A spare .22 upper is a better way to go than an adapter. Much more expensive, but more accurate and you don't have to worry about the .22 LR fowling up the gas system.
What is your intended use for the rifle? Is this at least partially a ITSHTF rifle?
If so, what is your expected engagement distance? Do you live in the country, in flat desert or prairie, where long engagement distances are to be expected? If so, a long barrel AR optimized for the long distances you would expect to encounter might be a good choice.
If you’re in wooded, hilly, suburban/urban areas where shorter distances are more likely, a shorter barrel configuration that is quicker-handling might be more appropriate.
Since you’re obviously a relative AR newbie (so am I, by the way), I would recommend buying a complete rifle, despite all the calls you will likely get to “build up your own”. Unless, that is, you are already mechanically inclined and want to go this route for that bit of a personal challenge.
It’s not too soon to start considering optics. Start budgeting up to a like amount as you have already budgeted for the rifle for those. Also, you may want to buy a rifle that comes with flip up sights so that it “plays well” with the optics you add later.
Here’s a great article on optics by our own Travis McGee:
Fastest M-4gery in the East (Friday Night Gun Thread)
Anyone looking for an AR-15 needs to read “THE CHART”
hit the tab on the bottom of the page that says “Specs”
That shows you what each manufacturer includes with each of its M4 clones. I would personally get either the BCM or Daniel Defense with a 16” mid length barrel.
They're having a sale. One can pick up a nice carbine for $1000.
The bullet is a plug in the barrel, if you will, that forces the gases into the port. If the action started after the bullet left the barrel there would be insufficient gas pressure to compress the piston. In short, the piston is shifting it's mass backwards as the bullet is clearing the muzzle, hence the muzzle rise in an AK.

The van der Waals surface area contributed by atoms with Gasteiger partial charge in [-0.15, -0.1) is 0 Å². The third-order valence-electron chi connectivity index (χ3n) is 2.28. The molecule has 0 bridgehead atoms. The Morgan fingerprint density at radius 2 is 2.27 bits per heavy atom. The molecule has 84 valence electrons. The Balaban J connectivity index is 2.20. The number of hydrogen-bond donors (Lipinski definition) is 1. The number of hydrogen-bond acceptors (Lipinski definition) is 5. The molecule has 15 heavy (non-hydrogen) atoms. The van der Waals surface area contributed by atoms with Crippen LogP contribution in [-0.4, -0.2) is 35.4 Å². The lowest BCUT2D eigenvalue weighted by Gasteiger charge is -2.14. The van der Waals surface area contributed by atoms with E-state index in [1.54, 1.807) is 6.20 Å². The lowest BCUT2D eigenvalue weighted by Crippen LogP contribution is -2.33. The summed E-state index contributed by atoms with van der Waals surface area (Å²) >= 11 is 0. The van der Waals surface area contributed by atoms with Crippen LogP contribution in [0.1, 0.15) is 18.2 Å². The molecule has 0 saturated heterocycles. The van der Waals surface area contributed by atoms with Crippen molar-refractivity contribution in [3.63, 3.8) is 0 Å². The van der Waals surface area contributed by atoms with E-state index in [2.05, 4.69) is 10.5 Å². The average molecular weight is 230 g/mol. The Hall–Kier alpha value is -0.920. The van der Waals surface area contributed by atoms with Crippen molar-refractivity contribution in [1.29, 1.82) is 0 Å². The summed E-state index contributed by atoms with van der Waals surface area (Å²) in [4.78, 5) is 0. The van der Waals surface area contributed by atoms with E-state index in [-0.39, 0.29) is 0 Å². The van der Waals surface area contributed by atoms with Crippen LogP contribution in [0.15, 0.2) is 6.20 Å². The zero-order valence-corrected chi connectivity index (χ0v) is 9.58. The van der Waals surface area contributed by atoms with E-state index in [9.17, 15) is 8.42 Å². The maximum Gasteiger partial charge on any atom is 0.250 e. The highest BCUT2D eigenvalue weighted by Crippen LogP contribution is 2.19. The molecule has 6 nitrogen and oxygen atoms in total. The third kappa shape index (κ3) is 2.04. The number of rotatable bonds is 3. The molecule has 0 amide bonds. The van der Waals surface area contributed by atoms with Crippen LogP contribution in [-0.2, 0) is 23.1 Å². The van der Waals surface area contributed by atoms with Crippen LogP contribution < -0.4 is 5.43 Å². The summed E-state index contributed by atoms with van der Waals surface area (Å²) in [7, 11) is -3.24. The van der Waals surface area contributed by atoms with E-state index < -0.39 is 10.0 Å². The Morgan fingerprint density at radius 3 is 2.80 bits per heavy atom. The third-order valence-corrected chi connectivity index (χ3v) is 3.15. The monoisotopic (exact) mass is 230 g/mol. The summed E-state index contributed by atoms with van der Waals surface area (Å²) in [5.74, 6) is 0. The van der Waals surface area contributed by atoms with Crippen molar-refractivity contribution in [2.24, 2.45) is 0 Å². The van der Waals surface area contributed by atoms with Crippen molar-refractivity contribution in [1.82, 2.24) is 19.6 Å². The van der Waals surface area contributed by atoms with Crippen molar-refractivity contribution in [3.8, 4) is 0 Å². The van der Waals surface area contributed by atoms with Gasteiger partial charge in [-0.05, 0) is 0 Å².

Ciener seems to have a lot of problems. Google search it and you will find many unhappy people.
I had not thought of that. I’ve heard the sig 556 is very accurate and is gas piston. Have you heard anything about that particular gun?
Ya gots $1300 to spend on a plinker?
Of course you need to ask advice!
Ok folks. Looks like H & K has redone their USA website since I was last looking for a compliment to my USP & USP Compact .45acp. Was looking for info on the HK416 that was on Future Weapons on the Military Channel.
The HK416 is awesome. Bury in sand, submerse in water, pull out & start shooting.
The MR556A1 - A direct descendant of the HK416, the MR556A1 is a semi-automatic rifle developed by Heckler & Koch as a premium level commercial/civilian firearm.
Like the HK416, the MR556A1 is a major product improvement of conventional AR-type carbines and rifles.
*** Using the HK- proprietary gas piston system found on the HK416 and G36, the MR556A1 does not introduce propellant gases and carbon fouling back into the rifle’s interior, making it the most reliable of any AR-type firearm. ***
The MR556A1 uses many of the same assemblies and accessories originally developed for the HK416 including the HK free-floating four-quadrant rail system.
This handguard system allows all current accessories, sights, lights, and aimers used on M4/M16-type weapons to be fitted to the MR rifles.
*** The HK rail system can be installed and removed without tools and returns to zero when reinstalled. ***
The MR566A1 will be produced in the USA from both American and German-made components.
Like the famous HK416, the MR556A1 uses a barrel produced by Heckler & Koch’s famous cold hammer forging process.
The highest quality steel is used in this manufacturing process, producing a long life barrel that provides superior performance with minimal degradation of accuracy and muzzle velocity after prolonged use.
**** Additionally, sub assemblies like the MR556A1s upper receiver will be fully interchangeable with other high quality AR-style firearms. ****
*** Projected availability on the MR556A1 rifle and the accessory MR556A1 Upper Receiver Kit is late 2010/early 2011. ***
Suggested Retail Price: $2,995.
Yeah, 3 grand. But H&K’s are never cheap. :-(
I was much more into pistols at the time I was introduced to the 556 and, as I had quite a few SIG pistols at the time, naturally it was the rifle that I initially wanted. Production delay after production delay made me start looking elsewhere. The AR platform supports a wide variety of caliber choices from .22LR to .50 Beowulf. Free float the foregrip and put a decent trigger in it and they are surprisingly accurate as their competition numbers demonstrate. Put in some basic maintenance and it's not going to fail. So the AR is what I decided on.
I also switched to a 1911 so my SIG fascination has mostly lapsed although I have 3 SIGs that I simply can't part with.
Probably because Olympic has been around so long. They used to make some pretty sloppy cast receivers. The current ones are Lewis Machine and Tool forgings.
bookmarking for later